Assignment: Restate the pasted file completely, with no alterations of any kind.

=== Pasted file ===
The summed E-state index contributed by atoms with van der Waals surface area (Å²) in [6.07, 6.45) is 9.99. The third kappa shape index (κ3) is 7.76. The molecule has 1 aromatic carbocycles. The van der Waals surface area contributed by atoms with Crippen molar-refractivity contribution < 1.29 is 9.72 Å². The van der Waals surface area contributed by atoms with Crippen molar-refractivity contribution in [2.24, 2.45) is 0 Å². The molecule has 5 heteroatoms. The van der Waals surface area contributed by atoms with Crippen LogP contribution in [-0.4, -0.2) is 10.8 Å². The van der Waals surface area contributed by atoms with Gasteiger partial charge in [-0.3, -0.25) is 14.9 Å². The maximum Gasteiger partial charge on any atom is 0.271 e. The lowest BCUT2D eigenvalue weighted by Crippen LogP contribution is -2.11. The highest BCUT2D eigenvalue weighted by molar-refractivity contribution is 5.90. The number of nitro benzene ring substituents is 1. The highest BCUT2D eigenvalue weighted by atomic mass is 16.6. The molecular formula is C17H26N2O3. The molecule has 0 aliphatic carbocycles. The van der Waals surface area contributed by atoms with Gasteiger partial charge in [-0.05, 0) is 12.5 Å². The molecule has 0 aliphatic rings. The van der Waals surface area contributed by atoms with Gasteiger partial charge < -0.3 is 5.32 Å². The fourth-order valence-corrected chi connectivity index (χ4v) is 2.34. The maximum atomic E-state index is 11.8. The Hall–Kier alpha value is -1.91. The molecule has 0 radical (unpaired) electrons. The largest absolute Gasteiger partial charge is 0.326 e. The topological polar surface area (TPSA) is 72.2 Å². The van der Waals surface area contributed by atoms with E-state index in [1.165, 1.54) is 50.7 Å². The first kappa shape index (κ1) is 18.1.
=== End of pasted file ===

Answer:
The summed E-state index contributed by atoms with van der Waals surface area (Å²) in [6.07, 6.45) is 9.99. The third kappa shape index (κ3) is 7.76. The molecule has 1 aromatic carbocycles. The van der Waals surface area contributed by atoms with Crippen molar-refractivity contribution < 1.29 is 9.72 Å². The van der Waals surface area contributed by atoms with Crippen molar-refractivity contribution in [2.24, 2.45) is 0 Å². The molecule has 5 heteroatoms. The van der Waals surface area contributed by atoms with Crippen LogP contribution in [-0.4, -0.2) is 10.8 Å². The van der Waals surface area contributed by atoms with Gasteiger partial charge in [-0.3, -0.25) is 14.9 Å². The maximum Gasteiger partial charge on any atom is 0.271 e. The lowest BCUT2D eigenvalue weighted by Crippen LogP contribution is -2.11. The highest BCUT2D eigenvalue weighted by molar-refractivity contribution is 5.90. The number of nitro benzene ring substituents is 1. The highest BCUT2D eigenvalue weighted by atomic mass is 16.6. The molecular formula is C17H26N2O3. The molecule has 0 aliphatic carbocycles. The van der Waals surface area contributed by atoms with Gasteiger partial charge in [-0.05, 0) is 12.5 Å². The molecule has 0 aliphatic rings. The van der Waals surface area contributed by atoms with Gasteiger partial charge < -0.3 is 5.32 Å². The fourth-order valence-corrected chi connectivity index (χ4v) is 2.34. The maximum atomic E-state index is 11.8. The Hall–Kier alpha value is -1.91. The molecule has 0 radical (unpaired) electrons. The largest absolute Gasteiger partial charge is 0.326 e. The topological polar surface area (TPSA) is 72.2 Å². The van der Waals surface area contributed by atoms with E-state index in [1.165, 1.54) is 50.7 Å². The first kappa shape index (κ1) is 18.1.